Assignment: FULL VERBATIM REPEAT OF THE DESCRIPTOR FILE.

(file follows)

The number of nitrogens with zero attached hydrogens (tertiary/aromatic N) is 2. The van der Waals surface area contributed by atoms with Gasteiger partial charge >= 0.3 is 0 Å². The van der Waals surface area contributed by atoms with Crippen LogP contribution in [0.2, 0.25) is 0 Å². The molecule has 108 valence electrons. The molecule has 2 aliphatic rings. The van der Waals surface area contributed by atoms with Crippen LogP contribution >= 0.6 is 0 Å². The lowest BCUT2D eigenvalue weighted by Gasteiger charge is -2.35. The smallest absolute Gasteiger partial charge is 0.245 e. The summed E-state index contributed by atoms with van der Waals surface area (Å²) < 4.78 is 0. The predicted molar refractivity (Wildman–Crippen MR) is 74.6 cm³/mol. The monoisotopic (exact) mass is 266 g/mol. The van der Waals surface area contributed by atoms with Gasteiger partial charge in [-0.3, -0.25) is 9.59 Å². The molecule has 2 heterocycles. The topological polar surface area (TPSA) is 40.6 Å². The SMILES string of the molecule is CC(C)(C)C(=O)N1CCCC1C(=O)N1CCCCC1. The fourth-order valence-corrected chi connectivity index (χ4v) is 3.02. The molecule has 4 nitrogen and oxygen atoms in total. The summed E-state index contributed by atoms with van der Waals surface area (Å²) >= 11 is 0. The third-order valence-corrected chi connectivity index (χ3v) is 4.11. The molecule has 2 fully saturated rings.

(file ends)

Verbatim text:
The number of nitrogens with zero attached hydrogens (tertiary/aromatic N) is 2. The van der Waals surface area contributed by atoms with Gasteiger partial charge >= 0.3 is 0 Å². The van der Waals surface area contributed by atoms with Crippen LogP contribution in [0.2, 0.25) is 0 Å². The molecule has 108 valence electrons. The molecule has 2 aliphatic rings. The van der Waals surface area contributed by atoms with Crippen LogP contribution >= 0.6 is 0 Å². The lowest BCUT2D eigenvalue weighted by Gasteiger charge is -2.35. The smallest absolute Gasteiger partial charge is 0.245 e. The summed E-state index contributed by atoms with van der Waals surface area (Å²) < 4.78 is 0. The predicted molar refractivity (Wildman–Crippen MR) is 74.6 cm³/mol. The monoisotopic (exact) mass is 266 g/mol. The van der Waals surface area contributed by atoms with Gasteiger partial charge in [-0.3, -0.25) is 9.59 Å². The molecule has 2 heterocycles. The topological polar surface area (TPSA) is 40.6 Å². The SMILES string of the molecule is CC(C)(C)C(=O)N1CCCC1C(=O)N1CCCCC1. The fourth-order valence-corrected chi connectivity index (χ4v) is 3.02. The molecule has 4 nitrogen and oxygen atoms in total. The summed E-state index contributed by atoms with van der Waals surface area (Å²) >= 11 is 0. The third-order valence-corrected chi connectivity index (χ3v) is 4.11. The molecule has 2 fully saturated rings.